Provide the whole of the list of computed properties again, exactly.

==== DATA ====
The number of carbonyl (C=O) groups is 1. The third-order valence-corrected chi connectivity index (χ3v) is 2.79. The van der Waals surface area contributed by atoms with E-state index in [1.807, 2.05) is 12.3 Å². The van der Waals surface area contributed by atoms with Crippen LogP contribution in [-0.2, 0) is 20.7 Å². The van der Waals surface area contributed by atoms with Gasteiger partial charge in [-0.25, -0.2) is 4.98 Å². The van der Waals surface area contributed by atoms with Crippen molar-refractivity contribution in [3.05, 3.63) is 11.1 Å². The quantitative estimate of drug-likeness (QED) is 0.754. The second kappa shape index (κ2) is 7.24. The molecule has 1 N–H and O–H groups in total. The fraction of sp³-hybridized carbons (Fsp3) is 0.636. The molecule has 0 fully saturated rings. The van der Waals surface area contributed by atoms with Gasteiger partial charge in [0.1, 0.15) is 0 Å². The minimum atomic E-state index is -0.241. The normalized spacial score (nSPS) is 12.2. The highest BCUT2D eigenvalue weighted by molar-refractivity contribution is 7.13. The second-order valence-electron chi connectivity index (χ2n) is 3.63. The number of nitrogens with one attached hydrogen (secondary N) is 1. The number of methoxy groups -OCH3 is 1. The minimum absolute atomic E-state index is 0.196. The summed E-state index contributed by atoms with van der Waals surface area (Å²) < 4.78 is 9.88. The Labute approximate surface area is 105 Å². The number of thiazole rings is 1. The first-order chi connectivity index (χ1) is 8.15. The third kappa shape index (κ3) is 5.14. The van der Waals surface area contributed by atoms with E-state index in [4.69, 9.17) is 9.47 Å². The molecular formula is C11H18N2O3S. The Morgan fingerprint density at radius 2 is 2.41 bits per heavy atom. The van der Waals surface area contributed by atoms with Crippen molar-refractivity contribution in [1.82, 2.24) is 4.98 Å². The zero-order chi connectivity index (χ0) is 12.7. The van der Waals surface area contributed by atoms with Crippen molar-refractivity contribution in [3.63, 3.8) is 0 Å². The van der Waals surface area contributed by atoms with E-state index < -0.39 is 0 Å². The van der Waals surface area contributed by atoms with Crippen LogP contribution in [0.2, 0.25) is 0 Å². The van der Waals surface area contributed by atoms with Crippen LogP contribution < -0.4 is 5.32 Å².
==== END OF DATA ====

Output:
The number of carbonyl (C=O) groups is 1. The third-order valence-corrected chi connectivity index (χ3v) is 2.79. The van der Waals surface area contributed by atoms with E-state index in [1.807, 2.05) is 12.3 Å². The van der Waals surface area contributed by atoms with Crippen LogP contribution in [-0.2, 0) is 20.7 Å². The van der Waals surface area contributed by atoms with Gasteiger partial charge in [-0.25, -0.2) is 4.98 Å². The van der Waals surface area contributed by atoms with Crippen molar-refractivity contribution in [3.05, 3.63) is 11.1 Å². The quantitative estimate of drug-likeness (QED) is 0.754. The second kappa shape index (κ2) is 7.24. The molecule has 1 N–H and O–H groups in total. The fraction of sp³-hybridized carbons (Fsp3) is 0.636. The molecule has 0 fully saturated rings. The van der Waals surface area contributed by atoms with Gasteiger partial charge in [0.1, 0.15) is 0 Å². The minimum atomic E-state index is -0.241. The normalized spacial score (nSPS) is 12.2. The highest BCUT2D eigenvalue weighted by molar-refractivity contribution is 7.13. The second-order valence-electron chi connectivity index (χ2n) is 3.63. The number of nitrogens with one attached hydrogen (secondary N) is 1. The number of methoxy groups -OCH3 is 1. The minimum absolute atomic E-state index is 0.196. The summed E-state index contributed by atoms with van der Waals surface area (Å²) < 4.78 is 9.88. The Labute approximate surface area is 105 Å². The number of thiazole rings is 1. The first-order chi connectivity index (χ1) is 8.15. The third kappa shape index (κ3) is 5.14. The van der Waals surface area contributed by atoms with E-state index in [4.69, 9.17) is 9.47 Å². The molecular formula is C11H18N2O3S. The Morgan fingerprint density at radius 2 is 2.41 bits per heavy atom. The van der Waals surface area contributed by atoms with Crippen molar-refractivity contribution in [1.82, 2.24) is 4.98 Å². The zero-order chi connectivity index (χ0) is 12.7. The van der Waals surface area contributed by atoms with Crippen molar-refractivity contribution in [3.63, 3.8) is 0 Å². The van der Waals surface area contributed by atoms with E-state index < -0.39 is 0 Å². The van der Waals surface area contributed by atoms with Crippen LogP contribution in [0.2, 0.25) is 0 Å². The van der Waals surface area contributed by atoms with Crippen LogP contribution < -0.4 is 5.32 Å².